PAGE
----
3500 Flood Tercentenary for Opening

'Keep Cool but Do Not Freeze'

A sedate crowd of about 3500 gathered in Tercentenary Theater yesterday afternoon for opening exercises to hear words of advice from the pillars of Harvard's administration.

Henry C. Moses, dean of Freshmen, addressed "the peerless class of '83," reciting statistics and telling freshmen not to be "afraid of making mistakes."

"We are here by mistake--we are all mistakes," Moses said.

President Bok discussed the Core Curriculum and spoke of "developing basic habits of mind."

Bok warned students not to "squander the opportunity of a liberal education."

Quoting "an ancient philosopher," Bok said "Study as if you would live forever, live as if you would die tomorrow."

President Horner urged freshmen to "resist the pressure and temptation to make premature decisions."

Horner said she hopes freshmen would not take Mark Twain's advice that it is "better to be silent and be thought a fool than to speak out and dispel all doubt" too seriously.

"Be a risk-taker," she said.

To conclude her remarks, Horner quoted an "eminent colleague" who advised freshmen to read the instructions on the top of the mayonnaise jar: "Keep cool but do not freeze."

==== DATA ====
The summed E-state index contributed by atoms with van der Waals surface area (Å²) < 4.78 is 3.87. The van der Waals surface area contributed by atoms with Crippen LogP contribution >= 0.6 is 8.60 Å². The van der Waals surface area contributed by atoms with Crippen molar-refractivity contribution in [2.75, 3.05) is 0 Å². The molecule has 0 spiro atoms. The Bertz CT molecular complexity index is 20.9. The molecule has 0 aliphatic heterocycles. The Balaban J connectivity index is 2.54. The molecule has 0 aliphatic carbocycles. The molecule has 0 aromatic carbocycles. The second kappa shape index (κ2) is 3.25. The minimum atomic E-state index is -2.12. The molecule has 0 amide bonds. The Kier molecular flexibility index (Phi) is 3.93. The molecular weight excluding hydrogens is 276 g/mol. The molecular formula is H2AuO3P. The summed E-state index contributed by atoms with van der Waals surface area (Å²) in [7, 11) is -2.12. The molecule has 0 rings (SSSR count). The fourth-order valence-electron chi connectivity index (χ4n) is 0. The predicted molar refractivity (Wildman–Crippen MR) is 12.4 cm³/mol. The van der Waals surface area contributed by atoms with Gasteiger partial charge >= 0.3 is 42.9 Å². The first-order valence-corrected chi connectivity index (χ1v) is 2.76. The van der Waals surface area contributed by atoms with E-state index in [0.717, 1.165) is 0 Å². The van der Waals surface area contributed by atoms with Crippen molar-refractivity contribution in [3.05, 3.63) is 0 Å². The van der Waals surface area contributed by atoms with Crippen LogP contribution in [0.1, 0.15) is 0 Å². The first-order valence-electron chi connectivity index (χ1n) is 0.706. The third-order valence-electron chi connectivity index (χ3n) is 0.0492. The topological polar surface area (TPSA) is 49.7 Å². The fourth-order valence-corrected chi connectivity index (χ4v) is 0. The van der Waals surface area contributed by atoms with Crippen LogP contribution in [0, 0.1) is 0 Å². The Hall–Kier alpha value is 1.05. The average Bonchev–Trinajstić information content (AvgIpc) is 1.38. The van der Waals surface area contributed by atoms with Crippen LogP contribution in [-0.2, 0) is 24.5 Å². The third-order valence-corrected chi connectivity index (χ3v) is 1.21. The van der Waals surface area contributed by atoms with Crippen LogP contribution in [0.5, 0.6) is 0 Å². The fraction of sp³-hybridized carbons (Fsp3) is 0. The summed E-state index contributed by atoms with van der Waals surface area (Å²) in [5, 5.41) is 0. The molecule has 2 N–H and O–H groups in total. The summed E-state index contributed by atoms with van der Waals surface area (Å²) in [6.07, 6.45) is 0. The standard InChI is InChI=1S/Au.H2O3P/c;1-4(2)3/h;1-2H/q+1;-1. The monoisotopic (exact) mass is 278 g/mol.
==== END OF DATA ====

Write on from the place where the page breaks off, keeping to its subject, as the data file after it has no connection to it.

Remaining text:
Great Expectations

Dean Rosovsky, whose remarks were sandwiched between performances of the Radcliffe Choral Society and the Harvard Glee Club, amused the audience with a humorous speech on "What to expect from the Faculty."

"The Faculty of Arts and Sciences is the heart and mind of the institution--none of the other faculties are nearly as important," Rosovsky said, eliciting chuckles from the crowd.


Rosovsky told the group not to be too romantic about student-teacher relationships. "The Faculty consists of very busy people," he said.

The dean added that he doesn't think quality of education is a function of the size of a class, noting, "There is no escape in a bad small class."

"We don't choose our faculty for good looks--only our administrators," Rosovsky said.

The Gap

Rosovsky talked about the "generation gap" between students and tenured faculty at Harvard, pointing out that the average age of full professors is 50.

"At my wife's urging, I recently went into a discotheque in Aspen. I can tell you I felt the generation gap greatly there," he said.

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